Kremlin strikes back: Russian dissident artist ordered to psychiatric clinic
Pyotr Pavlensky does not spare his body or his audience when it comes to his macabre artistic “actions.”
The gaunt, 31-year-old artist nailed his scrotum to the pavement of Moscow’s iconic Red Square to protest ubiquitous police brutality in Russia. He had his naked body wrapped in barbed wire in front of a government building as a metaphor for persecution of Kremlin critics.
He sewed his mouth shut to support the arrested Pussy Riot feminist rockers and cut his earlobe off with a knife while sitting on a wall outside the Serbsky psychiatric clinic in Moscow to protest the forced psychiatric treatment of dissenters.
Last week, he was forcibly transferred to Serbsky for a three-week “evaluation” after refusing to undergo a voluntary psychiatric examination, according to his partner, Oksana Shalygina.
Pavlensky is the first Russian artist forcibly sent to a psychiatric clinic since the 1991 Soviet collapse, according to Maria Alyokhina of Pussy Riot, who now heads a human rights group that helps inmates in Russia’s notorious penitentiary system.
“They could hold him there indefinitely,” she said.
Shalygina said his evaluation was motivated by his latest performance, in November, in which he set fire to the doors of the Federal Security Service, or FSB, the domestic successor agency to the Soviet KGB.
Pavlensky doused the doors with gasoline, lighted them and posed for a photograph. He was immediately arrested.
The burning doors were intended to symbolize the gates of hell in President Vladimir Putin’s Russia, Shalygina said. Putin is a former KGB agent who served for a time as head of the FSB.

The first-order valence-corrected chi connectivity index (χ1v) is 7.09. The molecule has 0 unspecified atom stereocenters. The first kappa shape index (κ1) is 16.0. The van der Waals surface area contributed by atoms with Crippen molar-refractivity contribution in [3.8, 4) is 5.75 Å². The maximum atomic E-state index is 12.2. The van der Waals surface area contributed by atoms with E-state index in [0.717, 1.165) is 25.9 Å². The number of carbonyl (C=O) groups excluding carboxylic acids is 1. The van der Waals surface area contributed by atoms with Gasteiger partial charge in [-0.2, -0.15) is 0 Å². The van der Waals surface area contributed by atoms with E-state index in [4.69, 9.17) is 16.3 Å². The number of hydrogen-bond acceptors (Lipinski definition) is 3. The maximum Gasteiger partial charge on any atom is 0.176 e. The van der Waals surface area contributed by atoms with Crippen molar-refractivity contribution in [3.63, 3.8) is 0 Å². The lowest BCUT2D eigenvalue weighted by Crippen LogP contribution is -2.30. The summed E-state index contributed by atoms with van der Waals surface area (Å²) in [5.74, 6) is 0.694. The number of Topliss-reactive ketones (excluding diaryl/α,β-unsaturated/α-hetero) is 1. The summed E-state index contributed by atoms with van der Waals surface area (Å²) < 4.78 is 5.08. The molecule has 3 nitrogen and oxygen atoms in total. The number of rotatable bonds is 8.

For Russian investigators, Pavlensky’s evaluation and a possible forced treatment “would be a very desirable and painless way to send him away,” she said. She added that Pavlensky is being held incommunicado because of a flu quarantine and has no contact with her or his lawyer.
The Serbsky clinic was the Soviet Union’s most notorious center of “punitive psychiatry,” which allowed the communist government to silence thousands of dissidents — and scare many more potential critics.
Dissidents were committed to the clinic to be diagnosed and then sent to provincial or prison hospitals where many suffered irreparable damage to their mental and physical health. Among them was poet and human rights advocate Natalia Gorbanevskaya, whose ordeal was described by Joan Baez in a 1976 song, “Natalia.”
The clinic’s psychiatrists, some of whom often doubled as high-ranking security officers, diagnosed the dissenters with vaguely defined “sluggish schizophrenia” that allowed indefinite confinement, often in isolated cells with no beds.